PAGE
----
John Arden

John Arden (26 October 1930 – 28 March 2012) was an English playwright who at his death was lauded as "one of the most significant British playwrights of the late 1950s and early 60s".[1]

Arden in 1960.


Born in Barnsley, son of the manager of a glass factory, he was educated at Sedbergh School in Cumbria, King's College, Cambridge and the Edinburgh College of Art, where he studied architecture.[2] He first gained critical attention for the radio play The Life of Man in 1956 shortly after finishing his studies.

Arden was initially associated with the English Stage Company at the Royal Court Theatre in London. His 1959 play, Serjeant Musgrave's Dance, in which four army deserters arrive in a northern mining town to exact retribution for an act of colonial violence, is considered to be his best[by whom?]. His work was influenced by Bertolt Brecht and Epic Theatre as in Left-Handed Liberty (1965, on the anniversary of Magna Carta.[3] Other plays include Live Like Pigs, The Workhouse Donkey, and Armstrong's Last Goodnight, the last of which was performed at the 1963 Chichester Festival by the National Theatre after it was rejected by the Royal Court.[1]

His 1978 radio play Pearl was considered in a Guardian survey[4] to be one of the best plays in that medium. He also wrote several novels, including Silence Among the Weapons, which was shortlisted for the Booker Prize in 1982,[5] and Books of Bale, about the Protestant apologist John Bale. He was a member of the Royal Society of Literature.[2]

With his wife and co-writer Margaretta D'Arcy he picketed the RSC premiere of his Arthurian play The Island of the Mighty, because they thought the production was pro-imperialist, and they wrote several plays together which were highly critical of British presence in Ireland, where he and D'Arcy lived from 1971 onward.[1]

In 1961, he was a founder member of the anti-nuclear Committee of 100, and he also chaired the pacifist weekly Peace News.[6] In Ireland, he was for a while a member of Official Sinn Féin.[7] He was an advocate of civil liberties, and opposed anti-terror legislation, as demonstrated in his 2007 radio play The Scam.[7]

Last years and deathEdit

He was elected to Aosdána in 2011 before dying in Galway in 2012.[8][9] He was waked in a wicker casket.[10]





Plays by John ArdenEdit

  • Sergeant Musgrave's Dance: an Unhistorical Parable (1960)
  • Live Like Pigs (1961)
  • The workhouse donkey: a vulgar melodrama (1964)
  • Armstrong's last goodnight (1965), based on the story of Johnnie Armstrong
  • Ironhand: adapted by John Arden from Goethe's Goetz von Berlichingen (1965)
  • Left-handed liberty (1965)
  • Two autobiographical plays: the true history of Squire Jonathan and his unfortunate treasure, and The bagman, or the impromptu of Muswell Hill (1971)
  • Pearl: a play about a play within the play (1979)
  • Books of Bale (1988)
  • Cogs tyrannic (1992)
  • Jack Juggler and the emperor's whore: seven tall tales linked together for an indecorous toy theatre (1995)
  • Stealing Steps (2003)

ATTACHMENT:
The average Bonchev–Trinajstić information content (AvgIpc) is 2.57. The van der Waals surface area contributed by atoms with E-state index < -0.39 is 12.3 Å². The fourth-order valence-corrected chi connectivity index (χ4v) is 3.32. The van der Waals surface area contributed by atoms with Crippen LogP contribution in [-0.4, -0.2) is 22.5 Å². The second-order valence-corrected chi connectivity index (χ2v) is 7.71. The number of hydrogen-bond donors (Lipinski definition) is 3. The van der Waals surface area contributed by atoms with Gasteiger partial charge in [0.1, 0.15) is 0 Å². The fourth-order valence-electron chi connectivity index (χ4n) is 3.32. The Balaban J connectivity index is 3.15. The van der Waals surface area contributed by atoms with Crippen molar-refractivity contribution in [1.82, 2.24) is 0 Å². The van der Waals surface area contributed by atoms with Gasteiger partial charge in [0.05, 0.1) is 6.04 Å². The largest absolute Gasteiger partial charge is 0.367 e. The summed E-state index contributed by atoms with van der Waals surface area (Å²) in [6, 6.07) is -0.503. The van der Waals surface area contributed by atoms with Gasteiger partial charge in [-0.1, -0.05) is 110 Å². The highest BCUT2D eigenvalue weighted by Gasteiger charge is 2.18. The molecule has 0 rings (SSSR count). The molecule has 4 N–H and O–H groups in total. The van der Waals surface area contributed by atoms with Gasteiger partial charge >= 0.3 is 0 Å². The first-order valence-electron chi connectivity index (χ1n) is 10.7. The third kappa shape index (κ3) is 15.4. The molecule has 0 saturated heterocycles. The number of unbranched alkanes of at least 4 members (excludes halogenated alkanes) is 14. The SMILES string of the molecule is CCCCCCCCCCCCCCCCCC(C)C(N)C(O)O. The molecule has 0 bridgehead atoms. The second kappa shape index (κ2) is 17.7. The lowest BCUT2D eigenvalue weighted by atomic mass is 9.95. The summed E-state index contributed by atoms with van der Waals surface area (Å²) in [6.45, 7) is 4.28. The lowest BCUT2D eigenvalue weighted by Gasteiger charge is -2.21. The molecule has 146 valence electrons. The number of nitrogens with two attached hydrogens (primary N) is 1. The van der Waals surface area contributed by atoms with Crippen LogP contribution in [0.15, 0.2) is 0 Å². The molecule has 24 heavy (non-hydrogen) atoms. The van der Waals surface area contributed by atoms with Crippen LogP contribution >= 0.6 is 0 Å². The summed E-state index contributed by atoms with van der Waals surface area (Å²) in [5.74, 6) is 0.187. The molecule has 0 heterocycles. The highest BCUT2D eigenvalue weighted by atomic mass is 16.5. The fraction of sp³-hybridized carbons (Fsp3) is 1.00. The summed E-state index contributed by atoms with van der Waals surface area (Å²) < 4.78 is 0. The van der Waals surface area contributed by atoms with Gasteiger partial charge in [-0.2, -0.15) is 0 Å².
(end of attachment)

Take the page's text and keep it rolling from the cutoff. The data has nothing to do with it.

Plays written in collaboration with Margaretta D'Arcy include:

  • The Happy Haven (1962)
  • The Business of Good Government: a Christmas Play (1963)
  • Ars Longa Vita Brevis (1965)
  • The Royal Pardon (1967)
  • The Hero Rises Up (1969)
  • The Island of the Mighty trilogy (Part I, "Two Wild Young Noblemen: Concerning Balin and Balan and How Ignorant They Were"; Part II, "Oh the Cruel Winter: Concerning Arthur – Flow He Refused to See That the Power of His Army Was Finished"; and Part III, "A Handful of Watercress: Concerning Merlin – How He Needed to Be Alone and Then How He Needed Not to Be Alone") (1972)[11][12][13]
  • The Ballygombeen Bequest
  • The Non-Stop Connolly Show: a dramatic cycle of continuous struggle in six parts (1977)
  • Vandaleur's folly: an Anglo-Irish melodrama: the hazard of experiment in an Irish co-operative, Ralahine, 1831 (1981)
  • The little gray home in the west: an Anglo-Irish melodrama (1982)
  • Keep the People Moving (BBC Radio);
  • Portrait of a Rebel (RTÉ Television);
  • The Manchester Enthusiasts (BBC 1984 and RTÉ 1984 under the title The Ralahine Experiment);
  • Whose is the Kingdom? (9 part radio play, BBC 1987).

See alsoEdit


  1. ^ a b c Coveney, Michael (30 March 2012). "Obituary: John Arden". The Guardian. Retrieved 29 August 2017.
  2. ^ a b "John Arden". Daily Telegraph. 30 March 2012. ISSN 0307-1235. Retrieved 30 January 2019.
  3. ^[bare URL]
  4. ^ John Arden's Radio Plays; retrieved 9 October 2009
  5. ^ "John Arden" Archived 21 May 2011 at the Wayback Machine, Man Booker Prize website
  6. ^ Wroe, Nicholas (3 January 2004). "Profile: John Arden". The Guardian. ISSN 0261-3077. Retrieved 30 January 2019.
  7. ^ a b III., Lentz, Harris M. (2013). Obituaries in the performing arts, 2012. Jefferson, N.C.: McFarland & Company, Inc. ISBN 9781476603858. OCLC 841416459.
  8. ^ "O'Connor one of five new Aosdána members". The Irish Times. Irish Times Trust.
  9. ^ Siggins, Lorna (30 March 2012). "Playwright and political activist John Arden dies". The Irish Times. Irish Times Trust. Retrieved 30 March 2012.
  10. ^ Siggins, Lorna (2 April 2012). "Wake for 'teller of tales' Arden". The Irish Times. Irish Times Trust. Retrieved 2 April 2012.
  11. ^ "Archived copy". Archived from the original on 29 October 2013. Retrieved 7 July 2013.CS1 maint: archived copy as title (link)
  12. ^ "Interview with John Arden and Margaretta D'Arcy | Robbins Library Digital Projects". Retrieved 12 December 2019.
  13. ^ Leach, Robert (1 January 2012). "A mighty bust-up: John Arden and Margaretta D'Arcy's The Island of the Mighty at the Aldwych theatre, December 1972". Studies in Theatre and Performance. 32 (1): 3–14. doi:10.1386/stap.32.1.3_1. ISSN 1468-2761. S2CID 192189442.

External linksEdit